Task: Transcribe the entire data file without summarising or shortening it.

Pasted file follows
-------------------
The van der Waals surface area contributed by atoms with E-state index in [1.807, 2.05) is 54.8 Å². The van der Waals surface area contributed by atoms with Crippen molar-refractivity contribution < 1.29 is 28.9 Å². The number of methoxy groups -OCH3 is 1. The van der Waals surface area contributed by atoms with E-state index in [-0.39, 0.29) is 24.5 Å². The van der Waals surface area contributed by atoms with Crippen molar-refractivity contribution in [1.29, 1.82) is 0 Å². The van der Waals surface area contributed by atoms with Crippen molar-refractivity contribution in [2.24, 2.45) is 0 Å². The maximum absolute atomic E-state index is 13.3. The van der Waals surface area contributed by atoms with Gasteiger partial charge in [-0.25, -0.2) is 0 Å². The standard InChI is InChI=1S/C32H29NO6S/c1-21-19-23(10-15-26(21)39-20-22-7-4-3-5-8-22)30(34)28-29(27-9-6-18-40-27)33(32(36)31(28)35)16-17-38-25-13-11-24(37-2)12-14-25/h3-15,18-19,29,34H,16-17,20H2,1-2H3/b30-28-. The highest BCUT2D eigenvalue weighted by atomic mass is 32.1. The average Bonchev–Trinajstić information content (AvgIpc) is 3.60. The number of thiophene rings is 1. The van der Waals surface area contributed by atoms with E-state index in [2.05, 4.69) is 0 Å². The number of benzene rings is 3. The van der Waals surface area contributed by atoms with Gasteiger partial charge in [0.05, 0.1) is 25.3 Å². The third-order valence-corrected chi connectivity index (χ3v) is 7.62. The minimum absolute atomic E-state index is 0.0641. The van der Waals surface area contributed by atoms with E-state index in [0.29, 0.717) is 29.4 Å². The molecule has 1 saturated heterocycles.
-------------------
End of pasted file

The van der Waals surface area contributed by atoms with E-state index in [1.807, 2.05) is 54.8 Å². The van der Waals surface area contributed by atoms with Crippen molar-refractivity contribution < 1.29 is 28.9 Å². The number of methoxy groups -OCH3 is 1. The van der Waals surface area contributed by atoms with E-state index in [-0.39, 0.29) is 24.5 Å². The van der Waals surface area contributed by atoms with Crippen molar-refractivity contribution in [1.29, 1.82) is 0 Å². The van der Waals surface area contributed by atoms with Crippen molar-refractivity contribution in [2.24, 2.45) is 0 Å². The maximum absolute atomic E-state index is 13.3. The van der Waals surface area contributed by atoms with Gasteiger partial charge in [-0.25, -0.2) is 0 Å². The standard InChI is InChI=1S/C32H29NO6S/c1-21-19-23(10-15-26(21)39-20-22-7-4-3-5-8-22)30(34)28-29(27-9-6-18-40-27)33(32(36)31(28)35)16-17-38-25-13-11-24(37-2)12-14-25/h3-15,18-19,29,34H,16-17,20H2,1-2H3/b30-28-. The highest BCUT2D eigenvalue weighted by atomic mass is 32.1. The average Bonchev–Trinajstić information content (AvgIpc) is 3.60. The number of thiophene rings is 1. The van der Waals surface area contributed by atoms with E-state index in [2.05, 4.69) is 0 Å². The number of benzene rings is 3. The van der Waals surface area contributed by atoms with Gasteiger partial charge in [0.05, 0.1) is 25.3 Å². The third-order valence-corrected chi connectivity index (χ3v) is 7.62. The minimum absolute atomic E-state index is 0.0641. The van der Waals surface area contributed by atoms with E-state index in [0.29, 0.717) is 29.4 Å². The molecule has 1 saturated heterocycles.